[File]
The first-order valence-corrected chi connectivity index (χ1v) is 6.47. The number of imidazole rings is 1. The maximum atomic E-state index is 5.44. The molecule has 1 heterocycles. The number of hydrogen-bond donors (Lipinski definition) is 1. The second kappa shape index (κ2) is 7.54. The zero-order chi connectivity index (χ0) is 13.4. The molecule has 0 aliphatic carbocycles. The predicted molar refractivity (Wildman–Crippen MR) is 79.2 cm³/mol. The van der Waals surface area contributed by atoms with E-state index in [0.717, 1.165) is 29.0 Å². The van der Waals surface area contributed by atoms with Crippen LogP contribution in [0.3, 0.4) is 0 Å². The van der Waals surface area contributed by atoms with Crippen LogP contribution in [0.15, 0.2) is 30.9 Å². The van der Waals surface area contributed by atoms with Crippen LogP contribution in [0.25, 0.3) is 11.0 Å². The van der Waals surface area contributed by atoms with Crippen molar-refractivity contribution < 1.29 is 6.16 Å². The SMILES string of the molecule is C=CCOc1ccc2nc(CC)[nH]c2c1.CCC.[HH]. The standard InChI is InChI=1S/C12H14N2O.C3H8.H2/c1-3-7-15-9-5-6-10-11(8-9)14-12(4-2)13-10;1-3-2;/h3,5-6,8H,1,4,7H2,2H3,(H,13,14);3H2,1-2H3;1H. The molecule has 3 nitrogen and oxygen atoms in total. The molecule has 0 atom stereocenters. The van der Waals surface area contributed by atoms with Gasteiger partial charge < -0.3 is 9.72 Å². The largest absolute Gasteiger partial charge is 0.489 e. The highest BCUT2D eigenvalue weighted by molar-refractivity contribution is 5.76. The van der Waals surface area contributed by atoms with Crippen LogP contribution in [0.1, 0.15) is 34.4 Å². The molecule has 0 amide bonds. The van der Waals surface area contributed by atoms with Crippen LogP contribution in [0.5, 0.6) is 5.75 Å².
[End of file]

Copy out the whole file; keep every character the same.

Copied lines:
The first-order valence-corrected chi connectivity index (χ1v) is 6.47. The number of imidazole rings is 1. The maximum atomic E-state index is 5.44. The molecule has 1 heterocycles. The number of hydrogen-bond donors (Lipinski definition) is 1. The second kappa shape index (κ2) is 7.54. The zero-order chi connectivity index (χ0) is 13.4. The molecule has 0 aliphatic carbocycles. The predicted molar refractivity (Wildman–Crippen MR) is 79.2 cm³/mol. The van der Waals surface area contributed by atoms with E-state index in [0.717, 1.165) is 29.0 Å². The van der Waals surface area contributed by atoms with Crippen LogP contribution in [0.3, 0.4) is 0 Å². The van der Waals surface area contributed by atoms with Crippen LogP contribution in [0.15, 0.2) is 30.9 Å². The van der Waals surface area contributed by atoms with Crippen LogP contribution in [0.25, 0.3) is 11.0 Å². The van der Waals surface area contributed by atoms with Crippen molar-refractivity contribution < 1.29 is 6.16 Å². The SMILES string of the molecule is C=CCOc1ccc2nc(CC)[nH]c2c1.CCC.[HH]. The standard InChI is InChI=1S/C12H14N2O.C3H8.H2/c1-3-7-15-9-5-6-10-11(8-9)14-12(4-2)13-10;1-3-2;/h3,5-6,8H,1,4,7H2,2H3,(H,13,14);3H2,1-2H3;1H. The molecule has 3 nitrogen and oxygen atoms in total. The molecule has 0 atom stereocenters. The van der Waals surface area contributed by atoms with Gasteiger partial charge < -0.3 is 9.72 Å². The largest absolute Gasteiger partial charge is 0.489 e. The highest BCUT2D eigenvalue weighted by molar-refractivity contribution is 5.76. The van der Waals surface area contributed by atoms with Crippen LogP contribution in [0.1, 0.15) is 34.4 Å². The molecule has 0 amide bonds. The van der Waals surface area contributed by atoms with Crippen LogP contribution in [0.5, 0.6) is 5.75 Å².